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Djibouti contract and tax risks

12 February 2020

Our sources reported on 4 February that Djibouti's minister of budget, Abdoulkarim Aden Cher, was discussing proposals to increase taxes on a variety of basic imported goods. The tax increases are viewed as necessary to reduce sizeable annual budget deficits - at 11.2% of GDP in 2018, according to our data - and meet servicing costs associated with a growing external debt burden, which increased from 96.8% of GDP in 2016 to 121.1% in 2019, according to official figures.

Although the budget deficit is likely to decline substantially in line with reduced spending on Djibouti's two main infrastructure projects - a railway and a water pipeline - during 2019-20, we assess that the external debt burden is likely greater because major projects financed by Chinese policy banks use circular arrangements not subject to Paris Club monitoring. Additional budgetary pressure stems from the government likely needing to safeguard continued levels of foreign direct investment to finance its current-account deficit by paying a large USD385-million compensation bill - representing just over half of Djibouti's annual budget - that was ordered by the London Court of International Arbitration over its cancellation of Dubai Ports World's contract to operate Doraleh Container Terminal.

Significance

An increase in import duties for basic foodstuffs is very unlikely to be implemented in full. This is because President Ismail Omar Guelleh probably perceives that this would motivate an increase in the frequency of anti-government protests ahead of the 2021 presidential election, which have been triggered since November 2019 by the arrest of opposition party members representing the Afar, Djibouti's numerically largest ethnic group. Additionally, President Guelleh would likely be reluctant to reduce revenues obtained through import companies monopolised by his patronage network.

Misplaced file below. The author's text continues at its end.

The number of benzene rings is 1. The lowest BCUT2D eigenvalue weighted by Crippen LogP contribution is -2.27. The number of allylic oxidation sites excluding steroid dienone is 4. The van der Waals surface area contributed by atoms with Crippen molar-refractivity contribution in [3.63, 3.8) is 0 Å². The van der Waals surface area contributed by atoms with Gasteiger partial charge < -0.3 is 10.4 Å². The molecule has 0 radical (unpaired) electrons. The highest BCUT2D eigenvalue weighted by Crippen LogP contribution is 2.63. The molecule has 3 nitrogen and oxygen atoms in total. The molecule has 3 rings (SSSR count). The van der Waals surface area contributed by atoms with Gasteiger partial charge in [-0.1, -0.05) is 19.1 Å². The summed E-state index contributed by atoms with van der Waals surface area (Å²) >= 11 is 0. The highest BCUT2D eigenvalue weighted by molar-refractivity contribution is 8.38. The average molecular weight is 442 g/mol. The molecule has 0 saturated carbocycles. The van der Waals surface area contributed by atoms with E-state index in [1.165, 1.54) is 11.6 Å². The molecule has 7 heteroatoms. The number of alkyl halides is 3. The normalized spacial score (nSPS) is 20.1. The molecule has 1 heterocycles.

Overall, the discussions indicate that fiscal receipts still need to be raised, most likely by levying arbitrary corporate tax and royalty demands against operators in the logistics and port sector, with Chinese state-owned companies now less likely to receive special treatment. Other likely targets are European renewable energy projects and other telecommunication operators. Specifically, our sources report that the Ministry of Energy is trying to expedite development of the USD250-million Ghoubet Djibouti Windfarm Project. If the project is not operational within six months, it is likely to be cancelled and new tenders issued to Chinese or Turkish companies.

Separately, the Djiboutian government will probably encourage fertiliser exporters to use the Tadjourah to Balho transport corridor inaugurated in December 2019, with a view to increasing customs revenues collected at the border with landlocked Ethiopia. If the state-owned telecommunications company is privatised under a new legal framework finalised in mid-2019, it will indicate that the fiscal balance is increasingly unsustainable.

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